Nailfold Capillaroscopy: If only Rosacea was that Easy to Diagnose

Written by on April 5, 2011 in research with 0 Comments


I thought this abstract was interesting because of its failure. The authors proposed that a passive diagnostic test known as Nailfold Cappillaroscopy could be used to test for rosacea.

Nailfold Capillaroscopy is a procedure where a drop of oil is placed on the nailfold. This is the small fold of skin at the base of a fingernail. The stained area is then examined under magnification to look for abnormalities in the vasculature.

Measurements obtained from the procedure can be used to identify characteristics such as blood flow and capillary dimensions aiding in the diagnosis of conditions such as Raynaud’s and Sjogren Syndrome.

As we now know from this abstract, the capillary patterns of a rosacea sufferers don’t appear to be any different to someone who doesn’t have rosacea. Oh well, maybe one day there will be a simple quantitative diagnostic test for rosacea.

Nailfold capillaroscopy as a diagnostic and prognostic method in rosacea

An Bras Dermatol. 2011 Feb;86(1):87-90., Fonseca GP, Brenner FM, Muller CD, Wojcik AL., Hospital de Clínicas, Universidade Federal do Paraná, Curitiba, PR, Brasil.

BACKGROUND: There is no appropriate and reliable method of evaluating and monitoring severity in rosacea.

OBJECTIVE: To determine the importance of nailfold capillaroscopy as a diagnostic and prognostic method for patients with rosacea.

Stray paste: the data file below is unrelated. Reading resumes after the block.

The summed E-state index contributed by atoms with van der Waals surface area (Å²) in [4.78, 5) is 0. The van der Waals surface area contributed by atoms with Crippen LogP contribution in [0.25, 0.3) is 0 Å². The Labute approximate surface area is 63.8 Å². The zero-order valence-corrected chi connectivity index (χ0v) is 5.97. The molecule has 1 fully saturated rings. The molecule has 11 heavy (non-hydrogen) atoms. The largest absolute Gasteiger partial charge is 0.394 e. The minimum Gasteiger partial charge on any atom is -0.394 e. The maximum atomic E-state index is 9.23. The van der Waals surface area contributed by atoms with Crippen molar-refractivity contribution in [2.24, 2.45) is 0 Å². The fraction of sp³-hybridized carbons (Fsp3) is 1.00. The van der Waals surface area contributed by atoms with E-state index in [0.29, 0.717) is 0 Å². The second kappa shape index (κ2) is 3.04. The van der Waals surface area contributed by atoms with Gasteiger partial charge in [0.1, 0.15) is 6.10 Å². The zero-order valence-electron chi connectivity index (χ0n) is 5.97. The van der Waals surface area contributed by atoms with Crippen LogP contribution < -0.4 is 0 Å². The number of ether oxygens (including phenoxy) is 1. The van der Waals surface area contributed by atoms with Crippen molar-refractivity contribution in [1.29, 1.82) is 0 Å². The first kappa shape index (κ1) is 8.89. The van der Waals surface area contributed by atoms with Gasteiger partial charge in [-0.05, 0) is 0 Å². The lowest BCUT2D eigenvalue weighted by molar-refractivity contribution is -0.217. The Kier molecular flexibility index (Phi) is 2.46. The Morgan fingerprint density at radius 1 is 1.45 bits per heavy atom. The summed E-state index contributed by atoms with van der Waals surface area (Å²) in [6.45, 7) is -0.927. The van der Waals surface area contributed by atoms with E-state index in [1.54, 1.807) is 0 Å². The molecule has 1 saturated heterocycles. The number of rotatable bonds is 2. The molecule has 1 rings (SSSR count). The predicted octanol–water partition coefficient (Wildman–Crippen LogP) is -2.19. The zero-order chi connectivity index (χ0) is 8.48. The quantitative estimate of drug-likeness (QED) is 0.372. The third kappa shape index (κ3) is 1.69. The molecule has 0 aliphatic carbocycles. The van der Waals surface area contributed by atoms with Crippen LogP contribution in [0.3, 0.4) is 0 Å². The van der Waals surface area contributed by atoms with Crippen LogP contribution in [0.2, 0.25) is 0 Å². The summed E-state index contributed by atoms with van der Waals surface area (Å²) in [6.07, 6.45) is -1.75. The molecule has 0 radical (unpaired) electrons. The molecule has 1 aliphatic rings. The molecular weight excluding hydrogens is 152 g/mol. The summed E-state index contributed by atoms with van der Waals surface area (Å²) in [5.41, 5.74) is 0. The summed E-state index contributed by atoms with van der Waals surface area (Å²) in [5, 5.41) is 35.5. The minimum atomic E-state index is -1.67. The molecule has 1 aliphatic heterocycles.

METHODS: A cross-sectional study where eight patients with rosacea and 8 control subjects were submitted to nailfold capillaroscopy from May to July 2009. We collected clinical data related to gender, age, skin phototype, and rosacea stage according to Plewig and Kligman classification and the classification of the National Rosacea Society. Additionally, we evaluated the progression of the disease and treatment therapies previously used.

RESULTS: The majority of the patients evaluated (6 out of 8 patients) had rosacea subtype I (vascular) or erythematotelangiectatic rosacea. The mean duration of the disorder was 5.96 years, and 87.5% of the patients were under treatment with topical metronidazole. Nailfold cappilaroscopy showed that evidence of devascularization was absent in both groups.

CONCLUSION: Nailfold capillaroscopy presents a nonspecific pattern and does not seem to help in the diagnosis or prognosis of rosacea.

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About the Author: David Pascoe started the Rosacea Support Group in October 1998. .

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